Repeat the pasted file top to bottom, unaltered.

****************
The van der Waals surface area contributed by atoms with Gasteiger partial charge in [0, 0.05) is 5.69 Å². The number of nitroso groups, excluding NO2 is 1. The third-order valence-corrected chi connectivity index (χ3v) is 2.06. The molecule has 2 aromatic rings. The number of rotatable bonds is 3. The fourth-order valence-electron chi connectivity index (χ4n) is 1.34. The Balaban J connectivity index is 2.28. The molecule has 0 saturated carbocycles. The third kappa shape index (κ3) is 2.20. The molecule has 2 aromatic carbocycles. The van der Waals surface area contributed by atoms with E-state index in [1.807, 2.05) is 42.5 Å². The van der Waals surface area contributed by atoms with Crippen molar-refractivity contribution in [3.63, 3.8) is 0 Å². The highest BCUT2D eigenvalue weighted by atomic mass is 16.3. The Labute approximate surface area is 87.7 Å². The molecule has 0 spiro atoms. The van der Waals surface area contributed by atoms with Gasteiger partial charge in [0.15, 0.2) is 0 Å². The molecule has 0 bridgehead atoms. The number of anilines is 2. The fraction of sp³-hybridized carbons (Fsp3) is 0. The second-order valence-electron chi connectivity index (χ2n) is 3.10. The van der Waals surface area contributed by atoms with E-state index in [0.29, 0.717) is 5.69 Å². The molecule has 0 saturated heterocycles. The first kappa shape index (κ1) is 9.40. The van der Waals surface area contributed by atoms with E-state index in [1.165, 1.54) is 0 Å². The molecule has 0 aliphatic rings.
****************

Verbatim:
The van der Waals surface area contributed by atoms with Gasteiger partial charge in [0, 0.05) is 5.69 Å². The number of nitroso groups, excluding NO2 is 1. The third-order valence-corrected chi connectivity index (χ3v) is 2.06. The molecule has 2 aromatic rings. The number of rotatable bonds is 3. The fourth-order valence-electron chi connectivity index (χ4n) is 1.34. The Balaban J connectivity index is 2.28. The molecule has 0 saturated carbocycles. The third kappa shape index (κ3) is 2.20. The molecule has 2 aromatic carbocycles. The van der Waals surface area contributed by atoms with E-state index in [1.807, 2.05) is 42.5 Å². The van der Waals surface area contributed by atoms with Crippen molar-refractivity contribution in [3.63, 3.8) is 0 Å². The highest BCUT2D eigenvalue weighted by atomic mass is 16.3. The Labute approximate surface area is 87.7 Å². The molecule has 0 spiro atoms. The van der Waals surface area contributed by atoms with Gasteiger partial charge in [0.15, 0.2) is 0 Å². The molecule has 0 bridgehead atoms. The number of anilines is 2. The fraction of sp³-hybridized carbons (Fsp3) is 0. The second-order valence-electron chi connectivity index (χ2n) is 3.10. The van der Waals surface area contributed by atoms with E-state index in [0.29, 0.717) is 5.69 Å². The molecule has 0 saturated heterocycles. The first kappa shape index (κ1) is 9.40. The van der Waals surface area contributed by atoms with E-state index in [1.165, 1.54) is 0 Å². The molecule has 0 aliphatic rings.